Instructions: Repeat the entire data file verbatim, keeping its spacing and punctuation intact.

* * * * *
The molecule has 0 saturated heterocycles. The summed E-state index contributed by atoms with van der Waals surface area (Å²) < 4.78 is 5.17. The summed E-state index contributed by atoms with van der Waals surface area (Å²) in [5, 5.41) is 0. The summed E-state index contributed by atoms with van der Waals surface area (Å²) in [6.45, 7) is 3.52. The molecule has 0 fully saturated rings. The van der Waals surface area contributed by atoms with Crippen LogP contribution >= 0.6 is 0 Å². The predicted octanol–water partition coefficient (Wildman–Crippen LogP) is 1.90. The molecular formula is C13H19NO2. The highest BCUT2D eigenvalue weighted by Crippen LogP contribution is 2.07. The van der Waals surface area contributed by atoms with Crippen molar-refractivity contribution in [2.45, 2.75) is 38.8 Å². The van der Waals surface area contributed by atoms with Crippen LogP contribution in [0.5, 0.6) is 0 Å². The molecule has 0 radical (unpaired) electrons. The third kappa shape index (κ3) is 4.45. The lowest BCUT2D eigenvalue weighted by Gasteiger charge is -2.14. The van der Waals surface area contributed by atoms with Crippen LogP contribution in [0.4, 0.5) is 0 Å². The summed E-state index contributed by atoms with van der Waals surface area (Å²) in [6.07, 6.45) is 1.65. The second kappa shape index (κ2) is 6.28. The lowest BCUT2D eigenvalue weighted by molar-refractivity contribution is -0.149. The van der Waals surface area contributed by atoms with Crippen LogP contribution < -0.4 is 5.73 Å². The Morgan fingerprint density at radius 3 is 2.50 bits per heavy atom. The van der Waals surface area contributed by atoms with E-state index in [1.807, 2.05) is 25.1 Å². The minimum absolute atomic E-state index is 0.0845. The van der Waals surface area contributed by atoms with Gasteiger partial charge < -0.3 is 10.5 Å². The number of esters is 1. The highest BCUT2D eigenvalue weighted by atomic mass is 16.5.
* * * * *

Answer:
The molecule has 0 saturated heterocycles. The summed E-state index contributed by atoms with van der Waals surface area (Å²) < 4.78 is 5.17. The summed E-state index contributed by atoms with van der Waals surface area (Å²) in [5, 5.41) is 0. The summed E-state index contributed by atoms with van der Waals surface area (Å²) in [6.45, 7) is 3.52. The molecule has 0 fully saturated rings. The van der Waals surface area contributed by atoms with Crippen LogP contribution >= 0.6 is 0 Å². The predicted octanol–water partition coefficient (Wildman–Crippen LogP) is 1.90. The molecular formula is C13H19NO2. The highest BCUT2D eigenvalue weighted by Crippen LogP contribution is 2.07. The van der Waals surface area contributed by atoms with Crippen molar-refractivity contribution in [2.45, 2.75) is 38.8 Å². The van der Waals surface area contributed by atoms with Crippen LogP contribution in [0.5, 0.6) is 0 Å². The molecule has 0 radical (unpaired) electrons. The third kappa shape index (κ3) is 4.45. The lowest BCUT2D eigenvalue weighted by Gasteiger charge is -2.14. The van der Waals surface area contributed by atoms with Crippen LogP contribution in [0.4, 0.5) is 0 Å². The summed E-state index contributed by atoms with van der Waals surface area (Å²) in [6.07, 6.45) is 1.65. The second kappa shape index (κ2) is 6.28. The lowest BCUT2D eigenvalue weighted by molar-refractivity contribution is -0.149. The van der Waals surface area contributed by atoms with Crippen LogP contribution < -0.4 is 5.73 Å². The Morgan fingerprint density at radius 3 is 2.50 bits per heavy atom. The van der Waals surface area contributed by atoms with E-state index in [1.807, 2.05) is 25.1 Å². The minimum absolute atomic E-state index is 0.0845. The van der Waals surface area contributed by atoms with Gasteiger partial charge < -0.3 is 10.5 Å². The number of esters is 1. The highest BCUT2D eigenvalue weighted by atomic mass is 16.5.